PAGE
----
Louisiana State Representative Lance Harris and his wife, Leetha, hope to spark a new wave of volunteerism in Central Louisiana. The couple, residents of Alexandria, are strong proponents in “giving back” to the community, and look for ways to return the blessings they have received in their lives. “Volunteering is a gift you can give that you don’t have to write a check for,” Leetha says, adding that the joy in volunteering comes when you “find your passion.”
For Leetha, she finds her passion by volunteering with the Volunteers of America and by helping with fundraisers for the River Oaks Square Arts Center in Alexandria, along with a plethora of other community organizations. Giving back to the community “in the right spirit” is where “your blessings” come in, according to Lance. “You get back 100-fold. We have been given so much, and we want to give back,” he adds, anchoring his “you will reap what you sow” mentality to life.
Through grants, established through several of their business endeavors, the couple has helped children undergoing treatment for cancer, families who lost everything due to fire and have helped needy families in a variety of ways including covering the cost of a funeral. Making a difference in the lives of others has become somewhat of a touch point in the Harris’ lives. In fact, hoping to serve the public in a new fashion, Lance entered the political realm last year and won the election representing District 25 in the Louisiana House of Representatives. “Besides my orientation, the only time I made a trip to the state Capitol was on a field trip in the fifth-grade,” Lance recalls with a laugh, adding, “But I learned fast in the first three to four weeks [of my office], with so much legislation.”
Recently, Lance was elected chairman of the Louisiana Republican Legislative Delegation, making him the Majority Leader, as Republicans currently hold a majority in the House. “It’s been very rewarding serving as a state representative. I am very honored to be able to do it,” he notes.
Although he never anticipated becoming a politician, Lance had a good example of how serving others could affect one’s life. His parents were Southern Baptist medical missionaries in China, who later settled in Pineville. Lance says he learned early on that a person will get out of life what he puts into it. As a youngster, he developed a keen entrepreneurial spirit, and by the time he was in college, had started several enterprises.
A piano performance and business major, Lance’s first two years of college were paid for through music scholarships. The next semester, he was short $300, so he started playing the piano for the Jazz Band at Northwestern State University in Natchitoches, and played the bass drum in the marching band. Transferring later to Louisiana College in Pineville, Lance lacked only a few semester hours to graduate when his parents were killed in a car accident. He made a pivotal decision not to finish college, and instead opted to work full-time at the bank where he was employed. By 1984, Lance graduated from the Louisiana Banking School of the South hosted by the University of Southeastern Louisiana.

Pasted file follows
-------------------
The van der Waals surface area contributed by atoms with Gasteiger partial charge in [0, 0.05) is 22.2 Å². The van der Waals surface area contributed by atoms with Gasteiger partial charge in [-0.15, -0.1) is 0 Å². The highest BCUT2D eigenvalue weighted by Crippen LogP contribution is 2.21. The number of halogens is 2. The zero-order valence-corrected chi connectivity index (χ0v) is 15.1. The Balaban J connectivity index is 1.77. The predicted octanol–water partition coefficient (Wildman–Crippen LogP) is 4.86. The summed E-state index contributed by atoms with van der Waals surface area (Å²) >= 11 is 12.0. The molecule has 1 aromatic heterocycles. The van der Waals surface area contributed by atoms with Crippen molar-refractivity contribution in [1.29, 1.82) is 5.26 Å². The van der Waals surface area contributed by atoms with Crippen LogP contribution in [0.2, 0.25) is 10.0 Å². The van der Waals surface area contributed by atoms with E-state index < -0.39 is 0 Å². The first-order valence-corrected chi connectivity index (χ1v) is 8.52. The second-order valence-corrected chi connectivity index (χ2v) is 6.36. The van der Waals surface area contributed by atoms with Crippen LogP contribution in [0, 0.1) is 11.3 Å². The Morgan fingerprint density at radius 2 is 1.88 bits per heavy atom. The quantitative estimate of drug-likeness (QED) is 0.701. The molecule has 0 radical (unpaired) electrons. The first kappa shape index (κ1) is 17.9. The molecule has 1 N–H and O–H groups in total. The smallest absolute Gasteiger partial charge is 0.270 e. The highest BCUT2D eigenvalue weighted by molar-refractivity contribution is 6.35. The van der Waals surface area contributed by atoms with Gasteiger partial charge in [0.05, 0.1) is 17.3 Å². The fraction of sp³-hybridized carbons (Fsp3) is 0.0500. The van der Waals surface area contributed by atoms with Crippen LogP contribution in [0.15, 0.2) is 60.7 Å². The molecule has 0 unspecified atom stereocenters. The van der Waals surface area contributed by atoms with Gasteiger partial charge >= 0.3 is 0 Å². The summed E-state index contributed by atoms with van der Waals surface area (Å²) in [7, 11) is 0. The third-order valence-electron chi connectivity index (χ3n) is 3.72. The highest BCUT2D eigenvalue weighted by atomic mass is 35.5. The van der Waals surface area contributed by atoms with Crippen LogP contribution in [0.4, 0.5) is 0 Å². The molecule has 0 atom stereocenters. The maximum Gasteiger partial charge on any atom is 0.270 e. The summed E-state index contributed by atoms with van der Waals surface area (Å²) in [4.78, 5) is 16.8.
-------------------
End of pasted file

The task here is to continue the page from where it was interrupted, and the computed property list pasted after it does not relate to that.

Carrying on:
It was while he was working at Guaranty Bank in Alexandria that he met his future bride, Leetha. The couple have been married for 29 years. After working at the bank for a few years, Leetha went to work for the Louisiana Baptist Foundation. In February 1987, Lance left the banking industry to fulfill a dream of his to start his own business. He opened his first Leebo’s store in Hineston. “Six months later, I bought three stores in Leesville and opened up three more Leebo’s stores,” Lance recalls, adding he swept floors, ran the cash register and worked all phases of the retail petroleum, convenience and quick service restaurant stores as its owner-operator. Today, he and Leetha own 11 Leebo’s stores and plan to open the twelfth Leebo’s in Pineville in February. The new Leebo’s will have a Pizza Hut restaurant inside it. “I will not participate in a recession. It’s my choice. That is my attitude with my company. We keep plowing ahead,” Lance notes, adding he started his first business in a recession.
Through the years, Lance says he has owned restaurants up and down the Florida panhandle, and owned and operated Rooster’s Town and Country, a retail store that sold farm and animal health products and a variety of other businesses. He owns Lance Harris Properties, a business entity that owns and manages several commercial properties in Rapides and Vernon parishes. In 2003, Lance purchased Woodside Pecan Farm, a 400-acre farm with 11 orchards with more than 8,500 pecan trees that yield 29 varieties of pecans. In addition to the pecan trees, the farm manages more than two hundred heads of commercial cattle. In 2007, Lance attained the Louisiana Master Farmer and Master Cattleman certification from Louisiana State University Ag Center.
With his business background, Lance believes he will be able to help with the strategic plans to guide Louisiana through the economic struggles, but is optimistic about 2013. “Louisiana has made some good strides, and there will be opportunities coming our way. It won’t be easy, but we can make progress,” Lance says. Buying locally and volunteering to help in the local non-profit organizations is a big way everyone can pull together to boost the economy, Leetha notes. For years, Leetha helped manage some of their commercial businesses, but now devotes her time to volunteering and helping others. Lance has been active in several civic and community organizations. He has served as chairman of the Alexandria Jaycees and for the England Economic Development District and was a founding board member of the Central Louisiana Business Incubator.
To find out how to become involved in volunteering in Central Louisiana, Lance encourages anyone interested to call his office at (318) 767-6095.